When most Americans imagine their country’s experience with slavery, their perceptions are typically influenced by an understanding of the 19th century American South in the decades before the Civil War. Less well known is the long history of slavery in Colonial New York which began in the early days of seventeenth century New Netherland and ended officially in the decades after the Revolution. Continue reading
New York State offers a special window into African American history and American culture. It was a center for 19th century anti-slavery organizations, and home to Frederick Douglass, Harriet Tubman and many other Abolitionist and Underground Railroad leaders.
Nevertheless, anti-black discrimination remained an issue well into the 20th century, and the National Association of Colored People (NAACP) actually has its roots in the Niagara Movement, whose first meeting in 1905 took place on the Canadian side of Niagara Falls because members were turned away from hotels on the U.S. side. Continue reading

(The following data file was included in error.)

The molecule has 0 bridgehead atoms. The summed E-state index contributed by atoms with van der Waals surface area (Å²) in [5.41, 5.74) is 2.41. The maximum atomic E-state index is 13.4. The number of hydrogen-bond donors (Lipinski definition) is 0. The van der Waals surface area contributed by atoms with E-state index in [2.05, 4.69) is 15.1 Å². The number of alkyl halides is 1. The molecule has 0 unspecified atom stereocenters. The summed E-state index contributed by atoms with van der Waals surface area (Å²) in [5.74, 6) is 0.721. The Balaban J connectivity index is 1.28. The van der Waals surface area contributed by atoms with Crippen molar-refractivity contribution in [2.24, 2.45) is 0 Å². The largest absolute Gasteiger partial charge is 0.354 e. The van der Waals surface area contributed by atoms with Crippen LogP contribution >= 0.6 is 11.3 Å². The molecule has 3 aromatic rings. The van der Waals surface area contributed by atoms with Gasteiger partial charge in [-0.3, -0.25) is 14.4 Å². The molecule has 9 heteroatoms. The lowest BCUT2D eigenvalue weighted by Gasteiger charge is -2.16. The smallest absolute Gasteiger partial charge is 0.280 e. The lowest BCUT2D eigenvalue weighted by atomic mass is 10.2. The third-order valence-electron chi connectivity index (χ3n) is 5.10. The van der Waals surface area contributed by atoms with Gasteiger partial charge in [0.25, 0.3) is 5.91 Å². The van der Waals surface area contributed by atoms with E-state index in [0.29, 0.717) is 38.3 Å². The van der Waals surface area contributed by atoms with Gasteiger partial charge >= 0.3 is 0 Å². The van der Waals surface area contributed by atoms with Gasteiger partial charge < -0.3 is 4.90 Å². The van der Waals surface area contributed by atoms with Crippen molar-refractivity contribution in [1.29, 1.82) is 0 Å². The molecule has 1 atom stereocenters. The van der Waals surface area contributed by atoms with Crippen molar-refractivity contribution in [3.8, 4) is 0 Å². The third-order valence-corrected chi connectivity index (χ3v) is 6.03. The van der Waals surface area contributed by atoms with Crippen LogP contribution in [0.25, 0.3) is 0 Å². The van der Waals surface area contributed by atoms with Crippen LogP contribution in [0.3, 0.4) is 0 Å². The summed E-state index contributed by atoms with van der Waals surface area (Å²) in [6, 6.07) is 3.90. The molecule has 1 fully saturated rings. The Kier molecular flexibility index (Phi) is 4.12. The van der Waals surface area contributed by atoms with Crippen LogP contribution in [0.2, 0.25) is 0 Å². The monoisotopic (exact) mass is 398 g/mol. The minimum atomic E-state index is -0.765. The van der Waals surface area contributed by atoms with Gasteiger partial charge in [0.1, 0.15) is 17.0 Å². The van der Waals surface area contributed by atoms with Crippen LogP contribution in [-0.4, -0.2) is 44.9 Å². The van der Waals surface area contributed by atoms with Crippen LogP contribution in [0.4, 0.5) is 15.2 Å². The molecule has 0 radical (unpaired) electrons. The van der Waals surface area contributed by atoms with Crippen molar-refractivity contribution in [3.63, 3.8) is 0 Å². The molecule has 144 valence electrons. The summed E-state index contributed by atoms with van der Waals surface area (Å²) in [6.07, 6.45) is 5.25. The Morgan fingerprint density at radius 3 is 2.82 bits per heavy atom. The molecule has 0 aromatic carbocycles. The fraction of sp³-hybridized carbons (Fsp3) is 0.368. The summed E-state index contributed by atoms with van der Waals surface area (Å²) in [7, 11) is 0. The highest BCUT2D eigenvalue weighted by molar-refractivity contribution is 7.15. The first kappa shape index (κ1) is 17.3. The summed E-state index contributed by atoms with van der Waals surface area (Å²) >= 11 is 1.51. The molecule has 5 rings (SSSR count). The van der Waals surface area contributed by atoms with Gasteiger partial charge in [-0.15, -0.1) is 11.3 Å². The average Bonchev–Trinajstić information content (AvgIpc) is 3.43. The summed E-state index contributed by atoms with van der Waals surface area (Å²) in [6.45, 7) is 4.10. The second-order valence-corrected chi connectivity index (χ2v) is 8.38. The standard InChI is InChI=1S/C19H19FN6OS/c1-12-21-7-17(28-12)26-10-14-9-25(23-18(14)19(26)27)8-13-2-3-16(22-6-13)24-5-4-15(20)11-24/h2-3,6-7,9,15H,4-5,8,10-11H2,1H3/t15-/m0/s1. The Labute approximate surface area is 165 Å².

After six years research, retired genealogist, one-time teacher, and journalist Alethea “Lee” Connolly has published The Seceders: Religious Conviction & the Abolitionist Movement in the Town of Manlius, 1834-1844 (2013). The book makes a significant contribution to our knowledge of the very early abolitionist movement in Onondaga County, and its interactions with similar movements in Madison, Cayuga, and Oneida counties.
Motivated by deep religious values of justice and human dignity, the men and women covered in this book defied local resistance and social pressures. They refused to be silenced in their anti-slavery beliefs. Town of Manlius Historian, Barbara S. Rivette, has called the book “an amazing feat of research.” Continue reading
In the 1800s, free blacks were sometimes lured from the safety of their hometowns, abducted, and sold into slavery. This happened to Solomon Northup, whose story is told in the film “12 Years a Slave.”
But several other black New Yorkers, from various parts of the state, were also kidnapped. Once they were taken to a slave state, their chances of returning home were small. But some victims, like Northup, were rescued from slavery, and their kidnappers were held accountable for their deeds. This presentation will tell their stories. Continue reading